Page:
According to RFT, a rule or instruction is typically composed of a network of frames of equivalence and temporal relations. Broadly speaking, the equivalence relations serve to specify the events in the relevant contingency, with the temporal relations coordinating the rule with the contingency itself. Thus, for example, the simple rule “When the green light comes on, then go” involves a series of derived equivalence relations between each word in the rule and the event to which it refers, with specific words in the rule such as when and then functioning as contextual cues for temporal relations. In this case, the rule specifies “green light first, go second.”
In apparently resolving the conceptual question of how rules specify contingencies, RFT pushed the more basic concept of derived relations center stage in terms of dealing with human psychological suffering. Early ACT, therefore, started with a very strong focus on rule-governed behavior and the problems it created for psychological suffering (e.g., resulting in the view that suffering involved excessive rule following), but in grappling with the concept of rule-governed behavior itself, the role of derived relations in human suffering became increasingly apparent. Perhaps the clearest example of this was the concept of the transformation of functions that is central to RFT.
Transformations of Functions
One area in which the transformation of functions has often been invoked in the clinical domain is in understanding the development and maintenance of irrational fears and phobias (e.g., Augustson & Dougher, 1997; Dougher, Augustson, Markham, Greenway, & Wulfert, 1994). To illustrate, let us consider a simple example of an early, relatively minor traumatic event. Imagine a boy who went horse riding for the first time, experienced a bad fall from the horse, and subsequently started to fear horses. In this case, the fear of horses could be considered to be directly conditioned. Now imagine that the boy spontaneously develops a fear of riding his bicycle, even though he has not experienced a fall while doing so. Such a transfer of aversive or fear functions could be based, at least in part, on the fact that horses and bicycles participate in a frame of equivalence or coordination in the context of “things you ride.” Indeed, in time, it is possible that the boy may avoid learning to ride a motorcycle or perhaps even drive a car because these all enter into an equivalence frame of “modes of transport” that may lead to injury.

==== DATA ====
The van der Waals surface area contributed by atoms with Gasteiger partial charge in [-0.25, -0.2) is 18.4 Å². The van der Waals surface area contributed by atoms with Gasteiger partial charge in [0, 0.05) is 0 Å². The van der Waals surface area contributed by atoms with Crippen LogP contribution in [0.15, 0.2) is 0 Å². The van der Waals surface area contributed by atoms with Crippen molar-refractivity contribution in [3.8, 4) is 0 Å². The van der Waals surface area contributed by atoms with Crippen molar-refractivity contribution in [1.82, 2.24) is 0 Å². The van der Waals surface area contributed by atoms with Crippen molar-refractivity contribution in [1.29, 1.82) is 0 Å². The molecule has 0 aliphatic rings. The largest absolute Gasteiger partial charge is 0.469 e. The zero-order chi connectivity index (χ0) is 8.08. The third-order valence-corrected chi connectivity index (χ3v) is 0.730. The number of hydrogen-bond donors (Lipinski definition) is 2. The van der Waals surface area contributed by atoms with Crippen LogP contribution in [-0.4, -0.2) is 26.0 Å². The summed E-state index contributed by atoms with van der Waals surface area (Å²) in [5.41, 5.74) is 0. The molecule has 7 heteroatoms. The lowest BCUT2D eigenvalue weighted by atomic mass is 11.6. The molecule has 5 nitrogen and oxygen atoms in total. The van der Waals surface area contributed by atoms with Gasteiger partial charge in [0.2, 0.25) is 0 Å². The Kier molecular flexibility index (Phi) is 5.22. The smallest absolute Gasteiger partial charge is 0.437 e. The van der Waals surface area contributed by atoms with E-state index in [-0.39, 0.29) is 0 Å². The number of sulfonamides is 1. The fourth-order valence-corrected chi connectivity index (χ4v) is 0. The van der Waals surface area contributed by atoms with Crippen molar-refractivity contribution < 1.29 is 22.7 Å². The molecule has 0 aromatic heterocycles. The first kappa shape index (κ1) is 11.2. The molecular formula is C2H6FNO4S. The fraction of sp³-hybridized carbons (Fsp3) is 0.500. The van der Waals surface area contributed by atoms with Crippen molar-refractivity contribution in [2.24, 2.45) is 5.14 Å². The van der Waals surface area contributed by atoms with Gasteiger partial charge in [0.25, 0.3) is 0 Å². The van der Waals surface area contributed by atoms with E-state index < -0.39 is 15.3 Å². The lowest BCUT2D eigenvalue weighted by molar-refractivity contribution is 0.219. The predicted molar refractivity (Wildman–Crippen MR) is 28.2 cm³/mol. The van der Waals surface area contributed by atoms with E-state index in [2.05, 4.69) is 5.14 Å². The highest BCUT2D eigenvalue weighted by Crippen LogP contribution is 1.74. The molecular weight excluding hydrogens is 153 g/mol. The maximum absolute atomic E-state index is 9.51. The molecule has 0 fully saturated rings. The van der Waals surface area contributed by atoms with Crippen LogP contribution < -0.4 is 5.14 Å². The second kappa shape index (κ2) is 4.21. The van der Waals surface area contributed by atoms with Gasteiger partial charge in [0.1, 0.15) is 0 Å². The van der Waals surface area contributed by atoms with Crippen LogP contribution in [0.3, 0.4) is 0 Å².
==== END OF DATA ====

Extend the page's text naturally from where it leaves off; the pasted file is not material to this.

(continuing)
Indeed, the transformation of functions can also be used to explain increasingly complex examples of psychological suffering. For instance, the ability to relate entire relational networks to other relational networks may be involved in highly abstract transformations of functions. To illustrate, imagine a woman who has recently begun to feel trapped in a number of areas of her life (e.g., work, relationships, and family responsibilities). The use of the word trapped in these contexts of her life results in bouts of claustrophobia and panic when she is required to enter enclosed spaces, including elevators, subways, and crowded shopping areas. The emergence of claustrophobia and panic may have little to do with actual aversive experiences in any of these contexts but is based on the transformation of functions of those contexts because they are coordinated through the term trapped to the relational networks that describe work, relationships, and family responsibilities.
When human psychological suffering is interpreted or explained in terms of derived relations and the derived transformation of functions, it highlights the importance of focusing on the role of language during the process of therapy. In the case of the woman who has developed claustrophobia and panic described previously, in the context of feeling trapped in several domains of her life, it may be useful in therapy to explore the word trapped itself. For example, in exploring the functional properties of trapped, the therapist might literally hold the client’s wrists gently and ask her to describe how it feels to be trapped by someone else. Engaging in this physical metaphor may help the client to see the connections between her claustrophobia or panic and the wider unhappy features of her life and to then explore her reactions to these in ways that in terms of ACT are defined as values driven rather than values disabling (e.g., consider changing jobs, sharing her fears with her partner, and so on).
“I must always be strong.”
“I can’t let my guard down.”
“People can never see me upset.”
“Men shouldn’t get upset.”
This type of rule following may indeed work well in his professional life because he is the leader of a team. However, in a different context of his life, such as his relationship with his partner, following these rules excessively becomes problematic because he never talks about things that upset him or appear to make him vulnerable, which in turn influences his level of intimacy with his partner.